Showing posts from February, 2018

Updates: DACA, Alabama Death Penalty Case, Big Title VII Case

Today (February 26) was order day at the Supreme Court, and there were two major ones, both cases followed by this blog.  This post is a brief summary of those orders and a major decision from the Second Circuit on anti-gay employment discrimination under Title VII which is almost certain to end up on the certiorari docket. DACA : The Supreme Cout unanimously denied the government's petition for certiorari before judgment.  The order reads:  17-1003   DEPT. OF HOMELAND SEC., ET AL. V. REGENTS OF UNIV. OF CA, ET AL.  The petition for a writ of certiorari before judgment is denied without prejudice. It is assumed that the Court of Appeals will proceed expeditiously to decide this case. I first posted about this case on January 17 and said then that the government's attempt to get the Court to bypass the Ninth Circuit was a long shot and very unlikely to succeed.  That prediction turned out to be right.  Not a single justice thought that the case met Supreme

A Minor DACA Surprise, More On Guns (Including A Catty Dissent) And The Latest Opinions

Well, we thought that on Tuesday (February 20) we would see the order from the Court on the government's petition for certiorari before judgment in the DACA case out of the Ninth Circuit.  (You can see my posts about cert before judgment in the DACA case  here  and a brief follow-up here ).  It came as a minor surprise that we did not, mostly because the Court granted the government's request for expedited briefing.  Most commentators think it will be discussed again at the Friday (February 23) conference, which I do think is the most likely scenario, although there is the possibility that a decision has already been made and they are waiting on dissents before releasing it. *********************** My last post  was about the Second Amendment and what the current law is on the subject of guns and guns ownership.  In the February 20 order list , two gun law related cert petitions were denied.  One of these,  Sylvester, et al. v. Becerra, Attorney General of California ,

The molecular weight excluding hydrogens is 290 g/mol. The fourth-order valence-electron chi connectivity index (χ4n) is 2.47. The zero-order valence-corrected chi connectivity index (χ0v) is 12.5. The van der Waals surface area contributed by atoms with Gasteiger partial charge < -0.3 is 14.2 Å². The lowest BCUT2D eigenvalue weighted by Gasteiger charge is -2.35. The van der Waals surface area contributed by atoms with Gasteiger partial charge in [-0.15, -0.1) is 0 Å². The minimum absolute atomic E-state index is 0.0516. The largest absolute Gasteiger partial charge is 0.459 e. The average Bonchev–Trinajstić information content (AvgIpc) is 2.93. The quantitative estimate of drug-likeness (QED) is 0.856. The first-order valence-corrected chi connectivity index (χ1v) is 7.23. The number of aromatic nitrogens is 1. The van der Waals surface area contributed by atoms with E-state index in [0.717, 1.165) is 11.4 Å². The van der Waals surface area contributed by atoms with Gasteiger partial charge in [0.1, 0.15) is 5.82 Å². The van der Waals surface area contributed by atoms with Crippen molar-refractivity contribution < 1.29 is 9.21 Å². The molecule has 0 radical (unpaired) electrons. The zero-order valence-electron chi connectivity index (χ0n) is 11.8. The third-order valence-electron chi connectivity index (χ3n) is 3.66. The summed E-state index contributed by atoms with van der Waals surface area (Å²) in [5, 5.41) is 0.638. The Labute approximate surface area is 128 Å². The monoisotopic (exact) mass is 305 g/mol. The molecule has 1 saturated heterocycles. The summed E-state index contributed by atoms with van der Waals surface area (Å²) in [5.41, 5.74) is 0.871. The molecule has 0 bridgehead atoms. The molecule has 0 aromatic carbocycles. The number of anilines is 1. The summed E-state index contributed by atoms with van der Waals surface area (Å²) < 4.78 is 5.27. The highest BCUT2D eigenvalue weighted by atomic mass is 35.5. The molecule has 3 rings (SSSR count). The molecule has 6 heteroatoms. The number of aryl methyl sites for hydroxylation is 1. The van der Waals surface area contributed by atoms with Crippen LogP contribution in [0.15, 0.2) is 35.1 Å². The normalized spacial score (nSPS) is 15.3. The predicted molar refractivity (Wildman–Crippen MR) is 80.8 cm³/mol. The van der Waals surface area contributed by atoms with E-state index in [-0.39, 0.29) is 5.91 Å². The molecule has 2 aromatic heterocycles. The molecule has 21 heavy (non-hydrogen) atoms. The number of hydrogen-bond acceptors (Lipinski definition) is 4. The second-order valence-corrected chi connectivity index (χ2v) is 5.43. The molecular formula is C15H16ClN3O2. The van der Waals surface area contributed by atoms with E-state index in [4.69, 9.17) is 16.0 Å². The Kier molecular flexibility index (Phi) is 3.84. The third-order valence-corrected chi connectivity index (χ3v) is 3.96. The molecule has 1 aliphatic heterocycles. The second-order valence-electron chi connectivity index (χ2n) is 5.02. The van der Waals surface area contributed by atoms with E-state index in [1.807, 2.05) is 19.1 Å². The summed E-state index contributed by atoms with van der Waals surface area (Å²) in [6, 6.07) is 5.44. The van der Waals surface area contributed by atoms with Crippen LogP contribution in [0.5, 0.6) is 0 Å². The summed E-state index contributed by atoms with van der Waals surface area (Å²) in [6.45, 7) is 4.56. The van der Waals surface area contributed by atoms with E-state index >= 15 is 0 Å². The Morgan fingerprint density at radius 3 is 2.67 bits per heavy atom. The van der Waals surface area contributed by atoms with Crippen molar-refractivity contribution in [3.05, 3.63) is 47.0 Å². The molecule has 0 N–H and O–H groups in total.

The Second Amendment: What The Law Is

The Second Amendment has long been the source of great controversy, and no more so than now with the rash of mass shootings, particularly at schools.  This post aims to deal with one thing and one thing only: what the law of the Second Amendment is.  This is, after all, a legal education blog, not a legal policy blog.  I will at the end of the post draw a  policy conclusion from the existing law, but otherwise, it will be straight law.  Aside from this being the reason why this blog was started, I find (a personal point of view here) that there is plenty of argument about the issue of the right to bear arms from a "the law ought  to be this" point of view but much less from the "this is what the law is " perspective.  The starting point of many arguments is what should be the conclusion.  Maybe it's how I was trained as a lawyer, but I think you ought to start with where the law is, knowing full well that it is going to change.  Notice I did not say evolve:

Results, Holdings, and Plurality Opinions

When the Supreme Court issues an opinion (in Supreme Court speak when an opinion is "handed down") it's important to distinguish which side won (a very simple task) from what the case holds (a task that can challenge even the best lawyers and judges).  This distinction--results versus holdings--is always important and may become crucial this term with many important, highly complex, and hotly disputed cases.  I hope this long post helps you sort through what could be some very confusing cases.   Let's start with simple arithmetic and a simple case.  Let's say the case is from the Third Circuit and one for which the Supreme Court granted cert: call it P v. R.   P is the petitioner, who got his cert petition granted and wants the Supreme Court to reverse the Third Circuit.  R is the respondent who didn't want cert granted and wants the Third Circuit to be affirmed.    The Court has nine members.  If a majority (5 or more) of the Court agrees with P that th